Presentation on theme: "Presentation Tips (Or, how to survive public speaking) Which technology? Overhead/PPT tips General tips Managing a crowd How long should a talk last? Your."— Presentation transcript:
Presentation Tips (Or, how to survive public speaking) Which technology? Overhead/PPT tips General tips Managing a crowd How long should a talk last? Your ISP presentation
Presentation technology The simple, spoken talk Overheads Presentation software The dreaded demonstration
Powerpoint: powerful or passe’? Overheads –Difficult to perfectly align (don’t move them!) –A stable technology –Flexible when cutting talk short, answering questions –Amenable to spontaneous drawing, change
Powerpoint Animation possible, always aligned and sharp looking Unstable—always have a backup! Have a one page printed outline of your talk handy Difficult to reorder talk on the fly, add new material
Don’t forget other presentation aids: whiteboard, paperboards, posters… ‘mixed media’ talks can be very effective Use ‘props’ sparingly Demonstrations: –Something always goes wrong –Always have screenshots as backup
General tips Make eye contact Use normal gestures Vary your speaking tone Move, but not too much Watch for “um”, “like”, “you know” Appear relaxed Appear interested, lively Rehearse! Re-rehearse!
… tips continued Do not read a presentation from notes. If you must consult your notes frequently, hold them up (but NOT in front of your face). Don’t put your notes down low on a table. Never just read out bullet points on slides. Don’t lean on the projector or table—that shakes it. Don’t look back at the screen.
…tips continued The arms: don’t fold in front or hide in back. Be careful with figures: diagrams have to be big enough to read. More than 1 presenter? Only 1 stands in front at a time; other presenter(s) sit down, away from the presentation area, until it’s their turn. ‘Crossing the projector light’: try to set up so as to avoid crossing. If you have to, just do it boldly. Don’t hold a pencil or pointer; that encourages fiddling. The advanced technique: a can of Diet Coke.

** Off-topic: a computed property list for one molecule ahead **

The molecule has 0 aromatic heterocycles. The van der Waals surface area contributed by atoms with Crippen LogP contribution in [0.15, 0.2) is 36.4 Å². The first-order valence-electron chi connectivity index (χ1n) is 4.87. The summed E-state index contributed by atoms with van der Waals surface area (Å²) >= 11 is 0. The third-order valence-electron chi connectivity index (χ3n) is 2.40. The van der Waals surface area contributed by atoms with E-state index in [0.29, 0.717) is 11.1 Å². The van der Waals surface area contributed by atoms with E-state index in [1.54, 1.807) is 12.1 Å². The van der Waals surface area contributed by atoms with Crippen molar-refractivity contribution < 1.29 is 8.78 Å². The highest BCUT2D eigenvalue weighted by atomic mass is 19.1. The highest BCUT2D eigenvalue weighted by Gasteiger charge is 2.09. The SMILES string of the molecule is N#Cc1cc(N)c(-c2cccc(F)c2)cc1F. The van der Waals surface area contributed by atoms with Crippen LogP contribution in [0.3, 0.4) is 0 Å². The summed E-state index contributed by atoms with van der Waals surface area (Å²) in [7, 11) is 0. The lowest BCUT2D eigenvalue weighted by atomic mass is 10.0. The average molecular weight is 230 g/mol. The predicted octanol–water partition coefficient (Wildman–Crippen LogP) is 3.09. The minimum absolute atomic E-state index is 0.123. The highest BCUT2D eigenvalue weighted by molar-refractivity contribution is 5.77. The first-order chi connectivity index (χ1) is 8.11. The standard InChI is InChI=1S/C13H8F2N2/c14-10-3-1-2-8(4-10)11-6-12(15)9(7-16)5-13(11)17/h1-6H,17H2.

Overhead/PPT tips 1st slide: title, organization, speaker Include an “outline of talk” slide Large font, short phrases, simple pictures –Non-native speakers: use more words on slides Pointers: use a physical one, if possible. progressive displays: don’t do the PPT/projector ‘striptease’ Fancy powerpoint effects: they’re trite now, don’t use them Know where to stand: don’t block the display
…tips continued SPELL CHECK!! Color? Background? Logos? –Use sparingly –Visibility is paramount: black on white is most readable How many? –Figure out how many that you need –Get rid of 1/3 of them –Rule of thumb: no more than 1 per 2 minutes; better to use fewer
Playing to the crowd... Don’t begin with a joke: CS people aren’t funny Know what the audience expects your appearance: dress appropriately presentation style technological support
Tailoring a talk to the time Always finish on time, or a bit earlier (you never hear anyone wishing that the speaker had gone on longer) Always find out in advance how much time you’re allowed, and remember to factor in question time Short talks: overviews, the big picture, few details Longer talks: add detail AS NEEDED Keep the pace the same, whatever the length
The ISP presentation 20 minutes: 15 talk, 5 questions Purpose: informational and persuasive (inform client of your recommendations, ‘selling’ the proposal) Audience: clients, CS colleagues working on similar projects Overheads or PPT? Definitely! DO NOT read out ISP, or read from notes Recommended: 2 presenters per group Other group members must attend “Professional” programmer look
Focus on Description of client –Real world: this would be short, folded into business problems Client’s business problems –Important: point out problems without being insulting Existing system (and its problems) Your solution Its benefits Note: it’s doubtful that you will be able to cover every point made in the ISP--tailor to time allocated